AUCD Celebrates the 22nd Anniversary of the Americans with Disabilities Act, Urges Passage of Disability Treaty

July 26, 2012

Today, the Association of University Centers on Disabilities (AUCD) joins many other disability organizations in celebrating the 22nd anniversary of the Americans with Disabilities Act (ADA) and urges the Senate to ratify the Convention on the Rights of Persons with Disabilities.

The ADA signifies the adoption of a public policy committed to the removal of a broad range of impediments to the integration of people with disabilities into society. The ADA Anniversary is a time when we can reflect positively on a law that has made a great impact on the lives of people with disabilities and our country over the past 22 years. The message within the law's preamble and history is powerful because it clearly states the congressional intent "to assure equality of opportunity, full participation, independent living, and economic self-sufficiency for individuals with disabilities."

The ADA was the world's first comprehensive declaration of equality for people with disabilities. It was a collaborative effort of Democrats, Republicans, the legislative and the executive branches, federal and state agencies, and people with and without disabilities. When President George H. W. Bush signed the Americans with Disabilities Act in 1990, he said that "every man, woman, and child with a disability can now pass through once-closed doors into a bright new era of equality, independence, and freedom."

The ADA Anniversary is also the perfect time for the Congress to take the next step by providing leadership in disability equality internationally by ratifying the Convention on the Rights of Persons with Disabilities (CRPD). Today the Senate Foreign Relations Committee is considering the CRPD. Already, 116 countries have ratified the CRPD. The United States signed the Convention on July 30, 2009.

AUCD's Executive Director, George Jesien, PhD, said, "It is important that the United States join the community of countries working to truly integrate people with disabilities into communities, schools, and workplaces. We are encouraged that the Senate Foreign Relations Committee is taking the next big step toward advancing disability rights by considering the Convention on the Rights of Persons with Disabilities."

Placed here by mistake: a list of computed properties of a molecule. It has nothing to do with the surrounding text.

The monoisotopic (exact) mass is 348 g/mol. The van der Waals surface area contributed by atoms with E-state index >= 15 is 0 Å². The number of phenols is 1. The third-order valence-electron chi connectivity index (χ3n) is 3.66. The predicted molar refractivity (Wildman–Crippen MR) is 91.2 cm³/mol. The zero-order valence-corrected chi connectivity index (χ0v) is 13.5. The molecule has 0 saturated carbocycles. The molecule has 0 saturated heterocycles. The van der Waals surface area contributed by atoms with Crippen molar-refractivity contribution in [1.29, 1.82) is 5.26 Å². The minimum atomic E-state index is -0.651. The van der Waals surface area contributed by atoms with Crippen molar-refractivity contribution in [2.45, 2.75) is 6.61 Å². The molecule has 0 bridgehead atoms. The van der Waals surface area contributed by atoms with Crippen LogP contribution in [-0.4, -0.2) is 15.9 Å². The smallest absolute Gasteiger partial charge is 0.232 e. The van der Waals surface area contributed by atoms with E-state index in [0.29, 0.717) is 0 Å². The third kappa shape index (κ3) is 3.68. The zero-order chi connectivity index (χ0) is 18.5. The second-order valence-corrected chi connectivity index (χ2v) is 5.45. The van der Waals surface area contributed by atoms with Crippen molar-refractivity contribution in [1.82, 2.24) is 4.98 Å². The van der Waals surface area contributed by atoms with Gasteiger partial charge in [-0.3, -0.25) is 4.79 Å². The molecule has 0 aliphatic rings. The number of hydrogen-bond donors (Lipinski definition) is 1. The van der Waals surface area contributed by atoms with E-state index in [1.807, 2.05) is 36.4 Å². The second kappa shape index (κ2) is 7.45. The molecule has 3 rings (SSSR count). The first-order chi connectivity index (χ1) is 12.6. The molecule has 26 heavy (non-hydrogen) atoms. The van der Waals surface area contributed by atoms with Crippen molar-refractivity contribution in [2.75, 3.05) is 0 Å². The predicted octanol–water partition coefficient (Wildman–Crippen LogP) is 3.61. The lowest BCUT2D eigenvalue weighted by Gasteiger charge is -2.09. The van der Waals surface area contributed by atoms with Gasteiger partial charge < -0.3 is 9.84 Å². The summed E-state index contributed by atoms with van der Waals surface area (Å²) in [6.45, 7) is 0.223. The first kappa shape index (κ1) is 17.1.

The CRPD is a United Nations treaty that would ensure that the rights guaranteed to every American through the ADA are available when they live, work or travel abroad. It would provide the United States a unique opportunity to provide guidance and expertise to other countries who are adopting disability rights laws and level the playing field for US corporations by requiring businesses abroad to create policies on accessibility that meet ADA standards. The CRPD will require no changes to federal or state law, and it will have no impact on the federal budget. The CRPD simply adopts the nondiscrimination model for persons with disabilities already found in the ADA and other US disability laws.

"AUCD is hopeful that Republicans and Democrats, Congress and the Administration, and American citizens will come together to ratify the CRPD just as they did to pass the ADA," said AUCD President Anthony Antosh, EdD. "It is time for the United States to help lead the way to advance disability rights internationally."


The Association of University Centers on Disabilities, located in Silver Spring, MD, is a national, non-profit organization that promotes and supports the national network of interdisciplinary centers advancing policy and practices through research, education and services for and with individuals with developmental and other disabilities, their families, and communities. AUCD also exchanges information and technical assistance with international affiliates and universities in several countries, including Australia, Great Britain, Spain, South Africa, and Saudi Arabia and is a member of the U.S. International Council on Disabilities.


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